The actual ceremony is panoply and performance, aimed outward. A demonstration important for the community — and especially the community outside the community — but empty. No. The real work came earlier, came in the last awful weeks of the semester, when everyone hunkered down over their tablets and their laptops, grappled with words and demonstrations and ideas and lack of sleep.
And especially at the end. The hall doesn’t echo as Jillian walks to the podium: every seat is full of noise-absorbing flesh. For two months her seminar has been one rabbit hole after another, close encounters and diving into the wreck. She has hauled her souls gasping and disintegrating into the light, one after the other, to be weighed and found wanting, to be measured and dismissed, to be pushed again and again to a deeper level, a more primal truth.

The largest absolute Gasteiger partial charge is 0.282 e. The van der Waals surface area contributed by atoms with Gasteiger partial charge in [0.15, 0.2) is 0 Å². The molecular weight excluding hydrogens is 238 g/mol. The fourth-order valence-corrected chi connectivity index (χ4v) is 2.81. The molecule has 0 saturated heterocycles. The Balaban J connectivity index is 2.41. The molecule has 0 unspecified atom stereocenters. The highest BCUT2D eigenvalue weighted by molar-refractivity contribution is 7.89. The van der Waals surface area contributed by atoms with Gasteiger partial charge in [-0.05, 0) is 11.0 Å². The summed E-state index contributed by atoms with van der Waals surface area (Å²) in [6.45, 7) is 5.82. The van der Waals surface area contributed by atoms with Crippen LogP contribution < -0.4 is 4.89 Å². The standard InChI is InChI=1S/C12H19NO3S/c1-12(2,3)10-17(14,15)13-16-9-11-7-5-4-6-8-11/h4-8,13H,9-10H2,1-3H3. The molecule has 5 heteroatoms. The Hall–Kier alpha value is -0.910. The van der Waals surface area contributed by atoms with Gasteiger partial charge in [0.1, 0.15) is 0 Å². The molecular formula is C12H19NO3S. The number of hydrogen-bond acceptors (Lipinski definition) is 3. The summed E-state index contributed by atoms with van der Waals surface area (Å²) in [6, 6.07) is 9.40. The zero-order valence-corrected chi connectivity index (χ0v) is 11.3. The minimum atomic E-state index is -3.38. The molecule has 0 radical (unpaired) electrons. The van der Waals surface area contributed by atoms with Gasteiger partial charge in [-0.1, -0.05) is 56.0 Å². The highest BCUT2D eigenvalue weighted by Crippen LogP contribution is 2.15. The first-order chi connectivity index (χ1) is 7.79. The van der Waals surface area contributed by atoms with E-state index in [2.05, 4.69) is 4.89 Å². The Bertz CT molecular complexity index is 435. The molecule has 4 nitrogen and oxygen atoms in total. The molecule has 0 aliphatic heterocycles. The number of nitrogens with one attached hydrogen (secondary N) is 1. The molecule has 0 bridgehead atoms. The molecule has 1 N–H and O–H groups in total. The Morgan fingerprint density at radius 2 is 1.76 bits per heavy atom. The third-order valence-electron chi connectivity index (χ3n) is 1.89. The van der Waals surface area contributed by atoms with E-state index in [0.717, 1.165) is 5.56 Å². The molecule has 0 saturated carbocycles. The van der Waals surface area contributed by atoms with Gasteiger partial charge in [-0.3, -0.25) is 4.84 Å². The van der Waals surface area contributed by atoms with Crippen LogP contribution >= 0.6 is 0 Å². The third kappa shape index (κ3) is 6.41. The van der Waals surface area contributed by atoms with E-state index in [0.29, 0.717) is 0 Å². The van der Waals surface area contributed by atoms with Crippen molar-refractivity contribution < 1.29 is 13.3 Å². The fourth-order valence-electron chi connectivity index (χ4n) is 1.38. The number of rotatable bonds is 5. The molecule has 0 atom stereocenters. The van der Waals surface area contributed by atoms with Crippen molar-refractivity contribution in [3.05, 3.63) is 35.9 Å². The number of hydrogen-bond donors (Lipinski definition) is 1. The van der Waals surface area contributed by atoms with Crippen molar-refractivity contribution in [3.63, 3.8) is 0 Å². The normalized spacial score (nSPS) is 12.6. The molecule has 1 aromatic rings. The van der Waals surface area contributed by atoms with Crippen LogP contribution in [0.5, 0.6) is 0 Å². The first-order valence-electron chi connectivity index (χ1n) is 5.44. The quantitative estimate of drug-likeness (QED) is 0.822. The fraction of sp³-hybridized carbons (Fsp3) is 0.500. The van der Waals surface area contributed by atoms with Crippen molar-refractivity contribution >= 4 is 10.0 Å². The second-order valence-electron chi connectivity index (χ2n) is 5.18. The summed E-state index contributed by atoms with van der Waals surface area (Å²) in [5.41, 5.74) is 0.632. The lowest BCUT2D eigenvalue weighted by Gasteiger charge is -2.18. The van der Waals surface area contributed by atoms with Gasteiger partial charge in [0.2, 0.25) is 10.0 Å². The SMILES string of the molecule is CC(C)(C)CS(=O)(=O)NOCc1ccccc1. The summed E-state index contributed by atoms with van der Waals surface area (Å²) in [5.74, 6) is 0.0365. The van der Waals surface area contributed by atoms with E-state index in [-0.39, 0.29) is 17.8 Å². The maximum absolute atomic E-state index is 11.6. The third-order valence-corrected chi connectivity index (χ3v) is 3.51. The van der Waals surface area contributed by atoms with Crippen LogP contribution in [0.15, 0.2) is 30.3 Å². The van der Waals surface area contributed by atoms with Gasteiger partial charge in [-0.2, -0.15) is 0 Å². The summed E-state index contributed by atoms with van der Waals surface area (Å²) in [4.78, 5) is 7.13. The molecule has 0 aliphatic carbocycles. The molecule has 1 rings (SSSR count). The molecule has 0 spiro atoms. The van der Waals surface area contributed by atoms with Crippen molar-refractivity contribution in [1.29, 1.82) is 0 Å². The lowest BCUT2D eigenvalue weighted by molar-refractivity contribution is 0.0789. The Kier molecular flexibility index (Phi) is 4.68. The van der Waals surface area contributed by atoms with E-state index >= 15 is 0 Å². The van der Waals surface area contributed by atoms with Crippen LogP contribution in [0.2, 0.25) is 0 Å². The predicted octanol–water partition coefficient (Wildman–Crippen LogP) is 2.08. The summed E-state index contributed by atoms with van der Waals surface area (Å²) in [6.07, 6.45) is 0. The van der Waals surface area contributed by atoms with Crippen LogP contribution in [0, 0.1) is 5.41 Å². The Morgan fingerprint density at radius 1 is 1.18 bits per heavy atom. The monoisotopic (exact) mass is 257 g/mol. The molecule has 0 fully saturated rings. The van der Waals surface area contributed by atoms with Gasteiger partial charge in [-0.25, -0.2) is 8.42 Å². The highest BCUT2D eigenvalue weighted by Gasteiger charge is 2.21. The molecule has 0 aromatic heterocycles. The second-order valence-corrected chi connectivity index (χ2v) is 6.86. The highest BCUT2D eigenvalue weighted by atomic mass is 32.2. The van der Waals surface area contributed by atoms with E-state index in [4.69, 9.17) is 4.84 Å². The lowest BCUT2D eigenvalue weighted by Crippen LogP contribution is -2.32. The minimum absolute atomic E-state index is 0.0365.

She took her turn in the formal robes and mask, but that was trivial.
They have demanded — and received — nothing less than the full dissolution of her self. Down at the bottom, at the bedrock, and they kept digging. She loses family, friends, the power of her name, and still further down. Objects becomes collections of planes, become lines of light and shadow, become abstract colors, and meaningless.
At the podium she looks out across a sea of flames, a field of waving wheat, her fellow undergraduates. She speaks, and her voice is the roar of a forest fire, the clash of swords in the arena, gunfire echoing off the dunes. She speaks, and the crowd swallows her whole, pierces her through, and accepts her.
Everything else is just ceremony.